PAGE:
"On September 28, 2009, the Court sustained Defendant WELLS FARGO HOME MORTGAGE, A D
ONOF WELLS FARGO BANK, N.A.'S ["WELLS FARGO's"] Demurrer to Plaintiffs' First Amended Complaintwithout leave to amend."WELLS FARGO's Requests for Judicial Notice are granted. The Court based its ruling the Court's findingthat Plaintiffs cannot allege and establish that they tendered all amounts due under the loan and basedon its finding that, under established case and statutory authority, that a lender has no obligation to`possess the note' pursuant to the non-judicial foreclosure process. The Court sustained the Demurrer tothe entire First Amended Complaint without leave to amend."
STANDARD OF REVIEW
Our standard of review of an order sustaining a demurrer on the ground that the complaint fails to statefacts sufficient to constitute a cause of action is well settled. We review the sufficiency of the complaintde novo. (
ligv. County of Los Ang
(2002) 27 Cal.4th 1112, 1126.) Although we are aware that acarefully worded complaint, as alleged here, can avoid disclosure of a demurrable defect known by theparties (see
Willson v. S
curity-First Nat. Bk.
(1943) 21 Cal.2d 705, 710), "[w]e give the complaint areasonable interpretation, reading it as a whole and its parts in their context. [Citation.] Further, wetreat the demurrer as admitting all material facts properly pleaded, but do not assume the truth of contentions, deductions or conclusions of law. [Citations.] When a demurrer is sustained, we determinewhether the complaint states facts sufficient to constitute a cause of action. [Citation.]" (
City of Dinubav. County of Tular
(2007) 41 Cal.4th 859, 865.) "We also consider matters that may be judiciallynoticed." (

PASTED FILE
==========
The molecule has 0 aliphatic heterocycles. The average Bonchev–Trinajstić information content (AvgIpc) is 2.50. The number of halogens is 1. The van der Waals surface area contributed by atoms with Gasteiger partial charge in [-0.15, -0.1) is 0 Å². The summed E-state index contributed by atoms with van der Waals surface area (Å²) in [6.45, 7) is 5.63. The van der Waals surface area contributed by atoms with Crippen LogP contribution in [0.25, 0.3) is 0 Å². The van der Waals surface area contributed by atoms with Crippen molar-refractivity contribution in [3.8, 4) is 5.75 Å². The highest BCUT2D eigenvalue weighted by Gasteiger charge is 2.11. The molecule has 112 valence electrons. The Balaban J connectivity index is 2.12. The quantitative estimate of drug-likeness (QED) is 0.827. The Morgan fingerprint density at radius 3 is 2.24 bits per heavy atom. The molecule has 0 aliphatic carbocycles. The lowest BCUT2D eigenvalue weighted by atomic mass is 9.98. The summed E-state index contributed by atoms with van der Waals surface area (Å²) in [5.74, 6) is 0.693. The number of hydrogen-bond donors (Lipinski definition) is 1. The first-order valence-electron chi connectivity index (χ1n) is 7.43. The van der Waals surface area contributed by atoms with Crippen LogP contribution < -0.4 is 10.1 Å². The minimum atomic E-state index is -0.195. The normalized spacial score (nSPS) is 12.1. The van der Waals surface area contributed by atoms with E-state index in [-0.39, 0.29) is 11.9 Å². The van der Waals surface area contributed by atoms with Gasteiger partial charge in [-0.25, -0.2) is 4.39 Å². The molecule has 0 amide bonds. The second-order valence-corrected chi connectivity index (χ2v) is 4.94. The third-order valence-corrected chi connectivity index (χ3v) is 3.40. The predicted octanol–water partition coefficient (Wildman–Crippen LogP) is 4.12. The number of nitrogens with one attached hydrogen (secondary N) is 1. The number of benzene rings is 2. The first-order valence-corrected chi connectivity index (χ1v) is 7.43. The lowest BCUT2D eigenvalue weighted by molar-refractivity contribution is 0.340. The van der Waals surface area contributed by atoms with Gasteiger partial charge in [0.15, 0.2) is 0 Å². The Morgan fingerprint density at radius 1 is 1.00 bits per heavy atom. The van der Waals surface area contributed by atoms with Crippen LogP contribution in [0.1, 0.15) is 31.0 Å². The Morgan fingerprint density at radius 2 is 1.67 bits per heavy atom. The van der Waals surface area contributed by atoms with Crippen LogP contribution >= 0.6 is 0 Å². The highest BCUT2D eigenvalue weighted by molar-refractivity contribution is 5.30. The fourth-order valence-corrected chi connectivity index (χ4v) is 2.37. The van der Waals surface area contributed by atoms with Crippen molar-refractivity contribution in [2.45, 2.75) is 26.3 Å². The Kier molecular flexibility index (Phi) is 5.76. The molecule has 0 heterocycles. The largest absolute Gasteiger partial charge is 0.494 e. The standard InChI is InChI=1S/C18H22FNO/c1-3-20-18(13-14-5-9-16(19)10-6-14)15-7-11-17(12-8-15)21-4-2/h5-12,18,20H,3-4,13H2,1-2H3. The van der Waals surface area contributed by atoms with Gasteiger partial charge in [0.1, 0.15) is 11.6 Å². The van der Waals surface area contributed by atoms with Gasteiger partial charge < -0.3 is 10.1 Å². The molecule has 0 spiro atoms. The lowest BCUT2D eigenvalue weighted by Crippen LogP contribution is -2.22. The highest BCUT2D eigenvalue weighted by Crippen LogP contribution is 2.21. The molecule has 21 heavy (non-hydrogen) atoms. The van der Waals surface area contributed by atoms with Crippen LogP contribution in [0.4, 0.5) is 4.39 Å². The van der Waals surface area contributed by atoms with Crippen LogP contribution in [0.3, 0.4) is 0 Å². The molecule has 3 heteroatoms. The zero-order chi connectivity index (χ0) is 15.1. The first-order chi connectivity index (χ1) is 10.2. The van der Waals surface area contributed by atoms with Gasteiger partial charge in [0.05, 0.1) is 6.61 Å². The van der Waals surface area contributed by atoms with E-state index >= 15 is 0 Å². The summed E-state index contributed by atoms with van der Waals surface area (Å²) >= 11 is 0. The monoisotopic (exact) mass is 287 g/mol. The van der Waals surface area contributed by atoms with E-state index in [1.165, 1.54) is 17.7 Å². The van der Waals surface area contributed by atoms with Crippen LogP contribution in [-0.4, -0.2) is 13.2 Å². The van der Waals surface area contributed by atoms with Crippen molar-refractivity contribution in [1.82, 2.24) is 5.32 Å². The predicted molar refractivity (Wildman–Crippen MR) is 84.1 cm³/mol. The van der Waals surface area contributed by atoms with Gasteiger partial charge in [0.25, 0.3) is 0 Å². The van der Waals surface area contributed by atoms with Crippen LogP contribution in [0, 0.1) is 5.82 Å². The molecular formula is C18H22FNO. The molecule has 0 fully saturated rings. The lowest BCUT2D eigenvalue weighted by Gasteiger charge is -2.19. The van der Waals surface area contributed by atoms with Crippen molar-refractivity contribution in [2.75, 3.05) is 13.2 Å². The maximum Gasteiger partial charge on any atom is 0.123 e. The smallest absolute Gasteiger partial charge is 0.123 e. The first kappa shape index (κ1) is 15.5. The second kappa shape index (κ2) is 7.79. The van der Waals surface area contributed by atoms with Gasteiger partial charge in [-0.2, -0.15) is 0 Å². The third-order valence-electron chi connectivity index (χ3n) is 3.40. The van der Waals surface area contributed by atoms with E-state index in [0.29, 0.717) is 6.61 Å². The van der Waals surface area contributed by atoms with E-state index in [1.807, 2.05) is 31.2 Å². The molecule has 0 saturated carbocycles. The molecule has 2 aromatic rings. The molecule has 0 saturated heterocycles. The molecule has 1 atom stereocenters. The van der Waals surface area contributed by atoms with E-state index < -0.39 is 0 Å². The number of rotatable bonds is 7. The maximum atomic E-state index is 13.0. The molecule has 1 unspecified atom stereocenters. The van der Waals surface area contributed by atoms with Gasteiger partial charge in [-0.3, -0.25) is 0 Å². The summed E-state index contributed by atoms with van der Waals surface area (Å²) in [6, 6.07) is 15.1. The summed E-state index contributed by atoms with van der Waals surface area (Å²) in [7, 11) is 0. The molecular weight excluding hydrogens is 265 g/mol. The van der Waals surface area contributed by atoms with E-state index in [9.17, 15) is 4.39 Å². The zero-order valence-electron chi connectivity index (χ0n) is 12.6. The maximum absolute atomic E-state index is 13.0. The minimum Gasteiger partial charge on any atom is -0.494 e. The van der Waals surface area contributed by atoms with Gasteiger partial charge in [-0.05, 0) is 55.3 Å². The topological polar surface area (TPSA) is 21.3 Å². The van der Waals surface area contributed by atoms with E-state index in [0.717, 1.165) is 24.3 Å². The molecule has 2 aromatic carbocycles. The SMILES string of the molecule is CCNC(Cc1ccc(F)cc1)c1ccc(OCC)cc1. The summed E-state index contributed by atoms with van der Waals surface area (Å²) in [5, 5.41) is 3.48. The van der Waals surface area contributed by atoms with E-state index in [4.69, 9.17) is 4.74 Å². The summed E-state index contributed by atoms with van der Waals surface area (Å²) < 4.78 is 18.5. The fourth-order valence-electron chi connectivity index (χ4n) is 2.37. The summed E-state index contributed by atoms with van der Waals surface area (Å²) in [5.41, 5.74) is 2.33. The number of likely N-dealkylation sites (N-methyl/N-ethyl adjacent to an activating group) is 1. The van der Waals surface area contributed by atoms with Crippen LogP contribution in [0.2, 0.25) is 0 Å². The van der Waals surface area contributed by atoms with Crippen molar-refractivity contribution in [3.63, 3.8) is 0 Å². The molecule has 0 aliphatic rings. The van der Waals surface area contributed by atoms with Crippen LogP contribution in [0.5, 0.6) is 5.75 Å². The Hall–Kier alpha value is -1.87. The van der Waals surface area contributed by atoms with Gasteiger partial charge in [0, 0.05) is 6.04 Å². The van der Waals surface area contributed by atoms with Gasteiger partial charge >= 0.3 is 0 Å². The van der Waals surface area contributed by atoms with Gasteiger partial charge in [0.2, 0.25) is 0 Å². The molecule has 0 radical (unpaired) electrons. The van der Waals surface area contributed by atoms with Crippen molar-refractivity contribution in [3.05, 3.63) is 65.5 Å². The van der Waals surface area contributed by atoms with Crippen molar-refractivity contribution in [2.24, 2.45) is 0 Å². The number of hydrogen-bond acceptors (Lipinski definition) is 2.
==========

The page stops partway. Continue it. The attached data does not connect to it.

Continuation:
ynolds v. B
(2005) 36 Cal.4th 1075, 1083,disapproved on another ground in
(2010) 49 Cal.4th 35, 50, fn. 12.)When a demurrer is properly sustained on the ground that the complaint fails to state facts sufficient toconstitute a cause of action, and leave to amend the pleading is denied and judgment is entered in favorof the demurring defendant, "we decide whether there is a reasonable possibility that the defect can becured by amendment: if it can be, the trial court has abused its discretion and we reverse; if not, therehas been no abuse of discretion and we affirm." (
Blank v. Kirwan
(1985) 39 Cal.3d 311, 318.) "Theburden of proving such reasonable possibility is squarely on the plaintiff." (
"A real property loan generally involves two documents, a promissory note and a security instrument.The security instrument secures the promissory note. This instrument `entitles the lender to reach someasset of the debtor if the note is not paid.
n California, the security instrument is most commonly adeed of trust (with the debtor and creditor known as the trustor and beneficiary and a neutral thirdparty known as trustee). ... [T]he creditor is said to have a lien on the property given as security, which isalso referred to as collateral.' [Citation.]"(
(1995) 10 Cal.4th 1226,1235; see also
n v. Calhoun
(2003) 105 Cal.App.4th 428, 438.)The parties have a great deal to say about whether Wells Fargo must "possess the note" or "produce thenote" in order to enforce the note. We see nothing in the statutes governing nonjudicial foreclosure (seeCiv. Code, §§ 2924 through 2924k; and
r v. Li
(1994) 25 Cal.App.4th 822, 830-832) expresslymentioning possession of or production of a note as a prerequisite for initiating foreclosure.
At thebeginning of the nonjudicial foreclosure process, "[t]he trustee, mortgagee, or beneficiary, or any of their authorized agents shall first file for record, in the office of the recorder of each county wherein themortgaged or trust property or some part of parcel thereof is situated, a notice of default." (Civ. Code, §2924, subd. (a)(1).) According to the first amended complaint, however, Wells Fargo is not a trustee,mortgagee or beneficiary. Wells Fargo is, according to the pleading, an entity which "falsely andfraudulently claim[s] to hold title to and/or the right to enforce the note."
A. QUIET TITLE
Appellants seek to quiet title against any adverse claims of Well Fargo. "Quiet title claims are governedby California Code of Civil Procedure § 761.020, which requires that five elements be set out in a